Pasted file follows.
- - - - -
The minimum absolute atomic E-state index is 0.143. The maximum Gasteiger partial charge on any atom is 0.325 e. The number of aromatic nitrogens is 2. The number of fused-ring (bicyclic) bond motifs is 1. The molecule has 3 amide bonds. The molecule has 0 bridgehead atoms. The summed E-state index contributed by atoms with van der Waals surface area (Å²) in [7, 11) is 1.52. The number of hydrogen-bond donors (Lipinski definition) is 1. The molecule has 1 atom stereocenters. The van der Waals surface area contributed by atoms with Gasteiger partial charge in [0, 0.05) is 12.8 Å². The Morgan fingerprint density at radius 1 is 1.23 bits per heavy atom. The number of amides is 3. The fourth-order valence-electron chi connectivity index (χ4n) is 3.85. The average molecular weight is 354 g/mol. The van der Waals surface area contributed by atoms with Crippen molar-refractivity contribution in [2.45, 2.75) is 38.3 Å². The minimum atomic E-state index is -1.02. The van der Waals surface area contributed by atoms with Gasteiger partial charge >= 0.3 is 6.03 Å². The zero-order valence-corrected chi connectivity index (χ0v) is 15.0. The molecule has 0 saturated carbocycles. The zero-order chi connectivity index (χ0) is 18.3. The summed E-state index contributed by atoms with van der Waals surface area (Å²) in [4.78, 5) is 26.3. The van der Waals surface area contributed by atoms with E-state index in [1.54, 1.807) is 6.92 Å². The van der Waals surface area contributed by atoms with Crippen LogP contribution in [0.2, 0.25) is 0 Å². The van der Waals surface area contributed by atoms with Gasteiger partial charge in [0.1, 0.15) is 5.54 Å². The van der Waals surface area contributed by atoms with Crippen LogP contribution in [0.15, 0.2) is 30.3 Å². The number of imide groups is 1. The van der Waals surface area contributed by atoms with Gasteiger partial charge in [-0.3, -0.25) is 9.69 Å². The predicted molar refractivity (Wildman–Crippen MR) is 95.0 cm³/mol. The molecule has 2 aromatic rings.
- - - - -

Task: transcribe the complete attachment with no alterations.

The minimum absolute atomic E-state index is 0.143. The maximum Gasteiger partial charge on any atom is 0.325 e. The number of aromatic nitrogens is 2. The number of fused-ring (bicyclic) bond motifs is 1. The molecule has 3 amide bonds. The molecule has 0 bridgehead atoms. The summed E-state index contributed by atoms with van der Waals surface area (Å²) in [7, 11) is 1.52. The number of hydrogen-bond donors (Lipinski definition) is 1. The molecule has 1 atom stereocenters. The van der Waals surface area contributed by atoms with Gasteiger partial charge in [0, 0.05) is 12.8 Å². The Morgan fingerprint density at radius 1 is 1.23 bits per heavy atom. The number of amides is 3. The fourth-order valence-electron chi connectivity index (χ4n) is 3.85. The average molecular weight is 354 g/mol. The van der Waals surface area contributed by atoms with Crippen molar-refractivity contribution in [2.45, 2.75) is 38.3 Å². The minimum atomic E-state index is -1.02. The van der Waals surface area contributed by atoms with Gasteiger partial charge >= 0.3 is 6.03 Å². The zero-order valence-corrected chi connectivity index (χ0v) is 15.0. The molecule has 0 saturated carbocycles. The zero-order chi connectivity index (χ0) is 18.3. The summed E-state index contributed by atoms with van der Waals surface area (Å²) in [4.78, 5) is 26.3. The van der Waals surface area contributed by atoms with E-state index in [1.54, 1.807) is 6.92 Å². The van der Waals surface area contributed by atoms with Crippen LogP contribution in [0.2, 0.25) is 0 Å². The van der Waals surface area contributed by atoms with Gasteiger partial charge in [0.1, 0.15) is 5.54 Å². The van der Waals surface area contributed by atoms with Crippen LogP contribution in [0.15, 0.2) is 30.3 Å². The number of imide groups is 1. The van der Waals surface area contributed by atoms with Gasteiger partial charge in [-0.3, -0.25) is 9.69 Å². The predicted molar refractivity (Wildman–Crippen MR) is 95.0 cm³/mol. The molecule has 2 aromatic rings.